Verizon has now filed an official response to claims leveled against the company by the Rural Wireless Association (RWA), stating that its Mobility Fund coverage map is exaggerated in the Oklahoma panhandle region. The maps are a central component in the FCC's proposed 4G LTE expansion and maintenance plan, which will provide around $435 million toward that goal annually for 10 years. The RWA contests that Verizon's maps don't comply with the standard mapping specifications set by the government organization. Those claims were based, at least partially, on tests performed by Panhandle Telecommunication Systems (PTSI) but Verizon says that the results and claims are completely unfounded. Moreover, the carrier suggests that the complaints were leveled out of fear that universal service support would be lost for participating RWA members since Verizon carries areas served by those. Many of those are subsidized by the government funding which could be at risk if Verizon is shown to have solid connections in the disputed coverage area.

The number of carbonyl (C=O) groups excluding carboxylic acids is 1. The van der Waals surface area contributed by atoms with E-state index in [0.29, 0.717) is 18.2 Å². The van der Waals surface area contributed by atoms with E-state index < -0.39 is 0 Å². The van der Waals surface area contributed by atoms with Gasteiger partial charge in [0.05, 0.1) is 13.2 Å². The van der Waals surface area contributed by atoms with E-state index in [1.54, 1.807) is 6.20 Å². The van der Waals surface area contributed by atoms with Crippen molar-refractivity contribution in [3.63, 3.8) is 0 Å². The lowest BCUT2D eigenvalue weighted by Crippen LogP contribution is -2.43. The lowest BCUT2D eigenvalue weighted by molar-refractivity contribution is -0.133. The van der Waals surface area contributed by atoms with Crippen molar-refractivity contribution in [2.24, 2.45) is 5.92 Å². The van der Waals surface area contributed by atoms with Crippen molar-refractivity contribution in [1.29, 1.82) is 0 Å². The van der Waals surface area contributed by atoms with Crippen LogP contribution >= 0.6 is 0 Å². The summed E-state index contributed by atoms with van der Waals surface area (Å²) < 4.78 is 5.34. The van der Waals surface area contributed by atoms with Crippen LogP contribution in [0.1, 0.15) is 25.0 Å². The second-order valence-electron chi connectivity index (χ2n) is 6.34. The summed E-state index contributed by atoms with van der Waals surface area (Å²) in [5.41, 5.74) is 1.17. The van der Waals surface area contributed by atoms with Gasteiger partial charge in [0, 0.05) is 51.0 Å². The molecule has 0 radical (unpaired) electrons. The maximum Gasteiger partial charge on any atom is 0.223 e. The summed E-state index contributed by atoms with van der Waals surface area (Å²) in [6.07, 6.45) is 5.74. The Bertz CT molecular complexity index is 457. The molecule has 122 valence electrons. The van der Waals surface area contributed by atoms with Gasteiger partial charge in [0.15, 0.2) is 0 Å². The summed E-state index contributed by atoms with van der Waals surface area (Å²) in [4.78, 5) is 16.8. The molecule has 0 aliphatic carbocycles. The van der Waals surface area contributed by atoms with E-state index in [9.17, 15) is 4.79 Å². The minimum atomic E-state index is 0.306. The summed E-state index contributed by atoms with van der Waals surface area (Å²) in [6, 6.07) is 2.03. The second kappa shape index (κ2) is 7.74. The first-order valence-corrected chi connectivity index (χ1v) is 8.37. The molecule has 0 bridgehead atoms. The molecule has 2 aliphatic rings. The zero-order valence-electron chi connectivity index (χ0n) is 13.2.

Addressing each claim directly, the nations largest service provider says that RWA consultants were incorrect in their assumption that it used only a single model to map its coverage. In fact, it says it made use of more than 2,500 models and that all of those were optimized for the various terrain in which the company mapped its coverage. Moreover, contrary to RWA claims, Verizon indicates that the models were calibrated regularly for environmental changes and that "clutter height" was separately calibrated. Finally, the carrier asserts that its fade margin settings were set to the standard 6 dB deviation, which goes beyond the 5.85 dB deviation that would have been required for the region in question – based on its own propagation model data.
Verizon's response to the RWA's may be understandable since the accusation is that the carrier is deliberately attempting to funnel funds away from smaller mobile service providers in the area. Furthermore, it says it has invested tens of millions of dollars in the models it uses in order to map its coverage. Bearing that in mind, there is no way to verify the statements of either the RWA or Verizon and the FCC has yet to officially respond in the matter.